Against metaphysics

by Neil Rickert

For me, metaphysics is a bit of a puzzle.  According to the Stanford Encyclopedia, “It is not easy to say what metaphysics is.”  I take it that ontology, the question of what exists, is an important part of metaphysics.

Here’s my own tongue-in-cheek daffy definition:  Metaphysics is that core part of philosophy where many fundamental mistakes are made.  The rest of philosophy builds on those mistakes.

The main reasons that I am against metaphysics are:

  1. I have not found it useful;
  2. It seems to be a source of mistaken ideas.

What makes it a puzzle, is that some other folk seem to consider it important.  For example, when I explained why I am not a materialist, quite a few comments attempted to persuade me that metaphysics is important.  And when I posted on the ontology of mathematical objects, several comments tried to persuade me that it is important.

Personally, I am a mathematical fictionalist.  I don’t believe mathematical objects exist, except as useful fictions.  Most mathematicians are said to be Platonists.  They believe mathematical objects exist in some platonic realm.  So that’s an ontological (hence metaphysical) disagreement.  Yet the way that I do mathematics is pretty much the same as the way that a Platonist mathematician does mathematics.  So the metaphysical disagreement seems to be of no importance.

I remember, many years ago, attending a dinner.  And following the dinner, a philosopher gave a lecture to the captive audience.  His lecture was on the question of whether skating is an art or a sport.  His conclusion, unsurprisingly, was that skating is an art.  I have neither a tape nor a transcript, but I take his reasoning to be mostly metaphysical.  It all seemed foolish to me.  That skating is an art, it seems to me, is entirely a matter of cultural tradition.

As best I can tell, metaphysical questions do not have clear answers.

Philosophers seem to want to restrict their methods to the use of logic.  And the trouble with logic, is that it requires premises before one can start.  So philosophy seems to need metaphysics as a source of premises.  I would prefer to see philosophers enlarging their toolkit, so as to remove that dependence on metaphysics.

I’ll end with a note on my daffy definition.  If metaphysical questions do not have clear answers, then when we rely on metaphysics we are likely to have some mistaken premises.  Applying deductive logic to mistaken premises can amplify the mistakes.


4 Comments to “Against metaphysics”

  1. Hi, Neil.

    I don’t think the question of whether skating is art or sport is metaphysical (and it’s not really fair to take every question you think is dumb and call it metaphysics). But whether or not there are mathematical objects IS metaphysics, and you indicate that you don’t believe there are. Hence, you are a metaphysician. The fact that one’s metaphysical positions don’t affect one’s daily lives is unsurprising–not being empirically decidable is almost part of the definition of a metaphysical question. So, of course there’s a sense in which the subject isn’t useful–in fact, it’s not even as useful as the art/sport question. In spite of that, one’s metaphysical positions–conscious or unconscious–underlie all of our non-metaphysical positions. Do we see chairs or retinal nerve endings? Is it objectively wrong to use chemical weapons or is it just a matter of personal or cultural choice? Will this thing actually fly even though it’s only been designed in my head? All the answers require metaphysical underpinnings. Of course, nobody is required to engage in metaphysical discourse if they don’t enjoy it or find it interesting, but human beings are in large part metaphysical animals and have considered these “useless” questions almost since they began talking.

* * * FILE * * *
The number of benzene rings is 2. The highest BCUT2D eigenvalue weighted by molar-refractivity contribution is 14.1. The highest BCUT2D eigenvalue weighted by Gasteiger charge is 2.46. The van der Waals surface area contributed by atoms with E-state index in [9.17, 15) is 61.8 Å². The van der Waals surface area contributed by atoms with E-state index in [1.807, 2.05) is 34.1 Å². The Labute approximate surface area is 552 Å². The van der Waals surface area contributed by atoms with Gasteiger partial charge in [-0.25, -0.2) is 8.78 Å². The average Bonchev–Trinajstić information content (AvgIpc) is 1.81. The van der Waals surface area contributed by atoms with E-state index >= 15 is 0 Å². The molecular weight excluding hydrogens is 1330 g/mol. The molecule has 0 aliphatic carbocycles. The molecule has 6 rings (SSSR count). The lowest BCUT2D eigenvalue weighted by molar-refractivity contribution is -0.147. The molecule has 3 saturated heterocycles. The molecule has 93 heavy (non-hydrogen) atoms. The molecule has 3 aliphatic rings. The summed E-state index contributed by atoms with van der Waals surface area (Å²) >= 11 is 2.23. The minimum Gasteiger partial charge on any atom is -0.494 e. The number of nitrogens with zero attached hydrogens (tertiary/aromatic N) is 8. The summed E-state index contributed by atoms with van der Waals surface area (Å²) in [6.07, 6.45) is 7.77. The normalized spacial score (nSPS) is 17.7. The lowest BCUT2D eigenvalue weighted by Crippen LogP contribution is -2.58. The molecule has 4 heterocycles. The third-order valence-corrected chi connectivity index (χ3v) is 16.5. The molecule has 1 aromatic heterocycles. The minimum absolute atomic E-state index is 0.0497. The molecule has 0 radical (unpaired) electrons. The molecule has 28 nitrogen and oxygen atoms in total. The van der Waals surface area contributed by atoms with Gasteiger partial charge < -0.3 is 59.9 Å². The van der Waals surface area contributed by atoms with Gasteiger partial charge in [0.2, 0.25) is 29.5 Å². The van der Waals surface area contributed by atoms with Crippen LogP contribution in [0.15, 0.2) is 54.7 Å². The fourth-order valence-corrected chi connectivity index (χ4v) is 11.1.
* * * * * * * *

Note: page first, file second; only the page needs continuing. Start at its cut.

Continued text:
• I don’t think the question of whether skating is art or sport is metaphysical (and it’s not really fair to take every question you think is dumb and call it metaphysics).

      It was an essentialist argument, and I think essentialism counts as metaphysics.


  2. After many years of hearing the word “metaphysics” and reading definitions of it, to be frank I still don’t totally understand exactly what the field fully entails. My own layperson definition is “field which thinks about the very foundations of all of reality”. I also describe it as “stuff we wanna know but seems so out of reach of us knowing”.


    • I have the same problem. I am not at all sure what “metaphysics” means. The name comes from one of Aristotle’s books, so I suppose he defined the term.

      There’s a recent blog post by Massimo Pigliucci, “The metaphysics wars” that I found useful. Massimo is not trying to define metaphysics, but he dissects it, and I found that clarifying.


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